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Old April 28, 2010, 06:28 PM   #31
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sgt45 and DantheMan: I really wouldn't worry about the noise from a firearm at night. First, just about any substantial hearing loss would require sustained exposure to the noise. If it's a self defense situation, you're talking probably at the very most a couple of shots. Next; you don't see police officers on duty, when they need to draw their weapon, putting on earmuffs or earplugs. They do at the practice range, but not for normal duty. Finally, in a real world defensive situation, your natural body reaction to fear, stress, and anxiety will make you not even think about the gun. Chances are, if you ever had to actually pull the trigger, you wouldn't even remember the noise later on. There are way too many accounts of self defense where the person defending themselves at home emptied an entire magazine at a bad guy. They didn't stop after the first shot because of the noise. If the body's response was the same as it is at the range; where you mind is concentrating on the gun and not the threat, after the first shot you'd react with the: "Damn, SOB, MF, god that's loud". But in reality, you don't.

Your mind is on the threat. Your adrenaline, fear, and other emotions will totally block out the loudness of the firearm. And without sustained contact with the noise, no significant harm will result either. The last thing I want to do is look for earmuffs or have them on. Even if they are electronic. One more thing to go wrong. You have such a slim chance of having to pull the trigger, and even if you do, the chance are highest that it will only be a couple of shots. You'll either hit your target or your target will run away. An actual gunfight is....... well, I'll be nice and just say it's very unlikely. So don't worry about the sound of the gun. You won't react to it if you really have to pull the trigger. Your mind won't let you. It's worried about the threat, not the noise.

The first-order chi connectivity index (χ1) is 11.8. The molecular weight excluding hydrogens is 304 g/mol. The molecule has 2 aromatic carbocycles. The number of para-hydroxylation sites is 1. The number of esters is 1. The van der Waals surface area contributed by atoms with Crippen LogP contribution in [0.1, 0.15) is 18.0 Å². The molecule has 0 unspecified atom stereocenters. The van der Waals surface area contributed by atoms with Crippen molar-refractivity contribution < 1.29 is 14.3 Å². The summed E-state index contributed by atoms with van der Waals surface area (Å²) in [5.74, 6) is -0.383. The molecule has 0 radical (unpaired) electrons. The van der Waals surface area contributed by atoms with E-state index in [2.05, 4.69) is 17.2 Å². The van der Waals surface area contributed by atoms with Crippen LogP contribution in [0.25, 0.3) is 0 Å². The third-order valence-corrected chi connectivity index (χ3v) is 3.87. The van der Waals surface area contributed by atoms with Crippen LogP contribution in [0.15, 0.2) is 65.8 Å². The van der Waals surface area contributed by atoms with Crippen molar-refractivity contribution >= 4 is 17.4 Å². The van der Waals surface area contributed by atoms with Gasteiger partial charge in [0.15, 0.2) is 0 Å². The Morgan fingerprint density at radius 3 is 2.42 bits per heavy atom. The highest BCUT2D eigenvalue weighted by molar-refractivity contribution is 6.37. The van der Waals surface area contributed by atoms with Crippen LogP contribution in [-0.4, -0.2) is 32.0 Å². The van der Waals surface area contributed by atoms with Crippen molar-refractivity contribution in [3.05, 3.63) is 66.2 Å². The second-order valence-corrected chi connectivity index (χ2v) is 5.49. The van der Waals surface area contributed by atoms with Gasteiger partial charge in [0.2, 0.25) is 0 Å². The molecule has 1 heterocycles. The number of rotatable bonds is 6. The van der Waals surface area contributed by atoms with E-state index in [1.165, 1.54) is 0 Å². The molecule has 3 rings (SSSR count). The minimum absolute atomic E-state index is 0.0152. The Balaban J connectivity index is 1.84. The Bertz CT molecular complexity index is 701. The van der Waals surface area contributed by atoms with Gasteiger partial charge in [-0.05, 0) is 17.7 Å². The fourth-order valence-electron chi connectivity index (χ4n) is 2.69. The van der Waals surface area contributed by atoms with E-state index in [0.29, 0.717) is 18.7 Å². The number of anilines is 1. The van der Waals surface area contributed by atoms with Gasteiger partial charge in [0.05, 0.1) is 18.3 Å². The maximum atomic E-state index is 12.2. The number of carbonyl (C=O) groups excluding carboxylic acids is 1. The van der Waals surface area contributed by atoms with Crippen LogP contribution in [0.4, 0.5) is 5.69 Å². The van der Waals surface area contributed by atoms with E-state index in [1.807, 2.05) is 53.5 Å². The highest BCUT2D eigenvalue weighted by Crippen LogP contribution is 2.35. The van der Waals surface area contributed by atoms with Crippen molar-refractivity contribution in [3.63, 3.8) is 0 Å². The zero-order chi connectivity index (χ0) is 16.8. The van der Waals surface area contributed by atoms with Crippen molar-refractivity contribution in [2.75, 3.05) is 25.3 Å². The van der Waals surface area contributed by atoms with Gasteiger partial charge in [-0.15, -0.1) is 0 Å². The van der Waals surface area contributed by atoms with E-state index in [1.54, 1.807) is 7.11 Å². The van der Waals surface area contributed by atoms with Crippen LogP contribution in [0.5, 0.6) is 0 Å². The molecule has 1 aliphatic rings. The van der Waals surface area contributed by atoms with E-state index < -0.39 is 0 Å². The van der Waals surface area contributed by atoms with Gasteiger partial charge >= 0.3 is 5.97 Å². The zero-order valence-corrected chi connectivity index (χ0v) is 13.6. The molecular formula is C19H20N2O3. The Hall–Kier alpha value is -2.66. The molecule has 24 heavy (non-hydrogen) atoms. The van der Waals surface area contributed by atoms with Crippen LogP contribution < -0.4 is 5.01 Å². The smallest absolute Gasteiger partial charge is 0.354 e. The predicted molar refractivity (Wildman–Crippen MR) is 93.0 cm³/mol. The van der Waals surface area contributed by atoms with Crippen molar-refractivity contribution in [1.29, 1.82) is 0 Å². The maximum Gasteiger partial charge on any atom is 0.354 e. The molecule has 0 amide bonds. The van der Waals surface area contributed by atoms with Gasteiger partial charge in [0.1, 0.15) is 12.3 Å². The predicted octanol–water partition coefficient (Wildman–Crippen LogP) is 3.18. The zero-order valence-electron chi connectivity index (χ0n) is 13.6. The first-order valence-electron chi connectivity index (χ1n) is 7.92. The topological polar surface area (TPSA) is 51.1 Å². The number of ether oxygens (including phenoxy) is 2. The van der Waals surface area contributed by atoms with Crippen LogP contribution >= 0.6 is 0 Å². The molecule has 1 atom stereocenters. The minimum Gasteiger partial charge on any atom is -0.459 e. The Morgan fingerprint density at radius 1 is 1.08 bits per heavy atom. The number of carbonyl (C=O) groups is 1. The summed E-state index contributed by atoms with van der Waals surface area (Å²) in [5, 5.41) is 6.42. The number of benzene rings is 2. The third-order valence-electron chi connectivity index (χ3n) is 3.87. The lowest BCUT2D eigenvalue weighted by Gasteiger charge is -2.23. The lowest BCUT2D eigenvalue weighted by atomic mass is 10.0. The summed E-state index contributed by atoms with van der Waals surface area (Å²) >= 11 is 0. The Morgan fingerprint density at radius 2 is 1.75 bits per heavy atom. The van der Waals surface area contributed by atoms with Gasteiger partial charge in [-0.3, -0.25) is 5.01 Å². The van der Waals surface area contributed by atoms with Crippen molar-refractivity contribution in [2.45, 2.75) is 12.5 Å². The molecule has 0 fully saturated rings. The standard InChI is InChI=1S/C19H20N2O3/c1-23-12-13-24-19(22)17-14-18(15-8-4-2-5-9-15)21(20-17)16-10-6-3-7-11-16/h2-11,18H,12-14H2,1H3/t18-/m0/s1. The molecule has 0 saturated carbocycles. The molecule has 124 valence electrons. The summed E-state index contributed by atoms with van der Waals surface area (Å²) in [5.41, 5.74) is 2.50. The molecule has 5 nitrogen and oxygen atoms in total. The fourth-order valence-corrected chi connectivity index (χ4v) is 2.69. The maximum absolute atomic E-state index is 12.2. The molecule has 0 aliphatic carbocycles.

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Old April 28, 2010, 06:41 PM   #32
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amen to Christcorps statement, if noise during stressfull times would cause perm. hearing loss, think how many combat GIs would be walking around asking "huh" all the time when asked anything!
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Old April 28, 2010, 07:18 PM   #33
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Quote:
sgt45 and DantheMan: I really wouldn't worry about the noise from a firearm at night.
Yeah - ask any big game hunter about the noise after he's knocked down a big elk or moose with a .338. "What noise?"

Shoot that same .338 on the range without ear protection and it's a very different story.
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Old April 29, 2010, 03:19 AM   #34
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Out of 4", probably only 3,000 fps

Quote:
johnwilliamson062
if you necked down a 50 AE to a 22 or 25 caliber and sent it out a 4" barrel, what kind of velocity might one get? Maybe out of sabots?